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Schools watch reserve funds closely

March 01, 2004
By: Alex Yalen
State Capital Bureau

JEFFERSON CITY -- While Education advocates have been warning of dire consequences from near stand-still state fund for education, local schools have been able to tap into a fund that education advocates say should rarely be touched.

That fund, known as a district's "reserves," is designed to help a public school district survive a year, maybe two or three, of financial difficulty.

But as time marches on, and as those funds are used up, districts creep increasingly closer to a term that Missouri's Education Department calls "financially stressed."

The term is a technical equivalent to bankrupcy, and it means districts must either cut services or raise taxes to continue school operations.

The complicated balance between taking money from -- and putting money into -- the reserve funds highlights another complicated component of Missouri's school funding politics: Sometimes, what a school district has left is just as important as what it recieves.

Denise Pierce, director of financial operations for the Education Department, studies and advises districts on managing funds. She said there are any number of reasons a district could spend its reserve fund money.

Maybe a school cafeteria boiler needs repair, and the district needs to bear that cost. Maybe the state will be giving out less money than expected, and the district needs to make up some of the difference.

"That's what (the reserves) are designed to do," Pierce said. "You need to have money on hand for those unexpected expenditures."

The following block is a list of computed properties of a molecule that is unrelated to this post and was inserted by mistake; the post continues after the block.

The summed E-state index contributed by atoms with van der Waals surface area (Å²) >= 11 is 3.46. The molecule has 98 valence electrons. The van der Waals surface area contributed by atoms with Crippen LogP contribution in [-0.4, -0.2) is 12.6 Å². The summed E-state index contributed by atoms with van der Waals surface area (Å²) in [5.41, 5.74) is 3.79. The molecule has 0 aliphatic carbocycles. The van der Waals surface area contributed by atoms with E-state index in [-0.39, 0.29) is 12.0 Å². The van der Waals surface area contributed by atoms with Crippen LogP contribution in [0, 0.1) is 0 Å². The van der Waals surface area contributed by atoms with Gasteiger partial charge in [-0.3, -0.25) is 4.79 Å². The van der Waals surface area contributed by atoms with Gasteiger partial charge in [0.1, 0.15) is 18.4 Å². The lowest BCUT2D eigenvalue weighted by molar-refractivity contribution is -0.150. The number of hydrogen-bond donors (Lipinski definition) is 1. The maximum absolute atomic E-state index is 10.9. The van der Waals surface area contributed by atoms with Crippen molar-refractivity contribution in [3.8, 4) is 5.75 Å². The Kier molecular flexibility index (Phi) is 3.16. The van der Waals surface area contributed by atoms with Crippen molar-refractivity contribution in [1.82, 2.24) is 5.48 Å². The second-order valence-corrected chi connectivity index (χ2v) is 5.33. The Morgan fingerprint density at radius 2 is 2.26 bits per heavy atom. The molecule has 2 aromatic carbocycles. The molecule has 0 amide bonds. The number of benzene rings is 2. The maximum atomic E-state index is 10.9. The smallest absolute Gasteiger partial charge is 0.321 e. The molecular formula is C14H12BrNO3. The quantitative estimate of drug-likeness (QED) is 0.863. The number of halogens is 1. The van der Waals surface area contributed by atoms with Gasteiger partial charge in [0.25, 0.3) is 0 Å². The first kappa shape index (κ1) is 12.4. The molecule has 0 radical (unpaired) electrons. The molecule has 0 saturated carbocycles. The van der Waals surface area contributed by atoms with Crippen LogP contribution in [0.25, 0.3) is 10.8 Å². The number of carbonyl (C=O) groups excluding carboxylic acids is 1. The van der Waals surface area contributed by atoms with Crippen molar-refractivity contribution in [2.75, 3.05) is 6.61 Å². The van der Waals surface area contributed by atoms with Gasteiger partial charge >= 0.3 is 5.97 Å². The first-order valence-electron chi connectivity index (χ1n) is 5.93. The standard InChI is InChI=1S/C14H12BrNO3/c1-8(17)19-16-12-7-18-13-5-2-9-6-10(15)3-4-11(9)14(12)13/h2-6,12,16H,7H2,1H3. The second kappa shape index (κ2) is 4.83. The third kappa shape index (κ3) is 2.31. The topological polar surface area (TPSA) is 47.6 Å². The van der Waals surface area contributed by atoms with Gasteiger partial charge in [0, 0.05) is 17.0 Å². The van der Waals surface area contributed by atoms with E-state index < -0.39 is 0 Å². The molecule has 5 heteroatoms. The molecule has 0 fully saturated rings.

Missouri law, in fact, requires that school districts maintain reserves that can fund two months of their operating expenses.

But problems begin when several years' worth of budgets require deductions from the reserve funds -- as is happening now. Though the funds are designed to help prevent an immediate emergency, Pierce said, their use is not a long-term financial solution.

It's a problem that Rep. David Pearce, R-Warrensburg, knows well. Pearce, who sits on the House Education Appropriations Committee, also sits on the Warrensburg school board.

He said he has seen the reserve fund drain.

"Our district has been extremely proactive," he said. "We passed a levy last year, and because of it we're in a pretty good situation. But we're still taking $400,000 out of our reserves this year, and $200,000 next year. We can't do that forever."

When forever becomes reality, and their funding reaches a dangerously low percentage of total yearly expenditure, districts are faced with limited, and unpleasant, options required by the state's "financially stressed" label. First, they can raise taxes, or an operating levy, to generate more money.

For a district with lower property tax valuation, that option might not be as effective as the second, equally difficult choice, which would be to cut staff.

"Different school districts take different approaches," Pierce said. "But when that balance comes down, and there's not a lot to draw on, they're going to have to make hard choices."

Rep. D.J. Davis, D-Odessa, was on the recieving end of some of those hard choices earlier in his career. Before taking up state government, Davis was a principal of a high school in Odessa.

For 29 years, Davis weathered various administrative and scholastic challenges, but it's the act of cutting supplies from the classroom that he remembers acutely.

"I've handed in budgets where we'd like to order some more microscopes for a lab, or textbooks," he said. "But there's a surprise jump in (the district's) enrollment, and the superintendent would say, 'you'll have to find another way."

Increases in enrollment, Davis said, as well as price fluxuation for heating costs during the winter, are two major reasons for a district to tap into its reserves.

"Those are things you just don't have control over," he said.

Districts also lack control over the entire economic picture that dictates the amount of aid the state can provide first place. So, for districts fighting the quiet, slow, yet increasingly significant financial leak from their reserve funds, the key word is hope.

"You know you won't be in a downward spiral forever," Pierce said. "You're just hoping it turns around quickly."